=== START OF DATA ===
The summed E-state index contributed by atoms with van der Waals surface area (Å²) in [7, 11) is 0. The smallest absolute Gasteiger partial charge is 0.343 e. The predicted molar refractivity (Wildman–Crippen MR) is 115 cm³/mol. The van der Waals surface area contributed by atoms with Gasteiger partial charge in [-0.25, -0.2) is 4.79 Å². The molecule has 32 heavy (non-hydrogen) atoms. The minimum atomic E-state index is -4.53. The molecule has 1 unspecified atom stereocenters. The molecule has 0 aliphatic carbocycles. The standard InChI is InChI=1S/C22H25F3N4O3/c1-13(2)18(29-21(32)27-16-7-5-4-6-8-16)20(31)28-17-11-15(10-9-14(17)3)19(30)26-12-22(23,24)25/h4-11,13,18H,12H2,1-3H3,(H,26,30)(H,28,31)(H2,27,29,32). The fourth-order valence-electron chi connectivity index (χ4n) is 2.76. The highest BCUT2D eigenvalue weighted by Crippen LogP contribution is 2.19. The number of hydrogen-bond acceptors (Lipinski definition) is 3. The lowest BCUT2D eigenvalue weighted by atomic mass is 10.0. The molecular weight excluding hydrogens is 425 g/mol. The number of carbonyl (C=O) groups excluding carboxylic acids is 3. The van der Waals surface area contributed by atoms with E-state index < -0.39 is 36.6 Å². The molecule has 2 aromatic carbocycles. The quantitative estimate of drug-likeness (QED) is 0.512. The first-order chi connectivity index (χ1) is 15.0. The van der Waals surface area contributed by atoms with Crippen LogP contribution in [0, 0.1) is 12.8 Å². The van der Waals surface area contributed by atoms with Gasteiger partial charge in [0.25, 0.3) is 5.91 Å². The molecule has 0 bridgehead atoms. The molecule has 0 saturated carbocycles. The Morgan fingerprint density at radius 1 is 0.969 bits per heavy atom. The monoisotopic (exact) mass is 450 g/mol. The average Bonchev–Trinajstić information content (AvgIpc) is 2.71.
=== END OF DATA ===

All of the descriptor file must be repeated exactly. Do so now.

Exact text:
The summed E-state index contributed by atoms with van der Waals surface area (Å²) in [7, 11) is 0. The smallest absolute Gasteiger partial charge is 0.343 e. The predicted molar refractivity (Wildman–Crippen MR) is 115 cm³/mol. The van der Waals surface area contributed by atoms with Gasteiger partial charge in [-0.25, -0.2) is 4.79 Å². The molecule has 32 heavy (non-hydrogen) atoms. The minimum atomic E-state index is -4.53. The molecule has 1 unspecified atom stereocenters. The molecule has 0 aliphatic carbocycles. The standard InChI is InChI=1S/C22H25F3N4O3/c1-13(2)18(29-21(32)27-16-7-5-4-6-8-16)20(31)28-17-11-15(10-9-14(17)3)19(30)26-12-22(23,24)25/h4-11,13,18H,12H2,1-3H3,(H,26,30)(H,28,31)(H2,27,29,32). The fourth-order valence-electron chi connectivity index (χ4n) is 2.76. The highest BCUT2D eigenvalue weighted by Crippen LogP contribution is 2.19. The number of hydrogen-bond acceptors (Lipinski definition) is 3. The lowest BCUT2D eigenvalue weighted by atomic mass is 10.0. The molecular weight excluding hydrogens is 425 g/mol. The number of carbonyl (C=O) groups excluding carboxylic acids is 3. The van der Waals surface area contributed by atoms with E-state index < -0.39 is 36.6 Å². The molecule has 2 aromatic carbocycles. The quantitative estimate of drug-likeness (QED) is 0.512. The first-order chi connectivity index (χ1) is 15.0. The van der Waals surface area contributed by atoms with Crippen LogP contribution in [0, 0.1) is 12.8 Å². The van der Waals surface area contributed by atoms with Gasteiger partial charge in [0.25, 0.3) is 5.91 Å². The molecule has 0 bridgehead atoms. The molecule has 0 saturated carbocycles. The Morgan fingerprint density at radius 1 is 0.969 bits per heavy atom. The monoisotopic (exact) mass is 450 g/mol. The average Bonchev–Trinajstić information content (AvgIpc) is 2.71.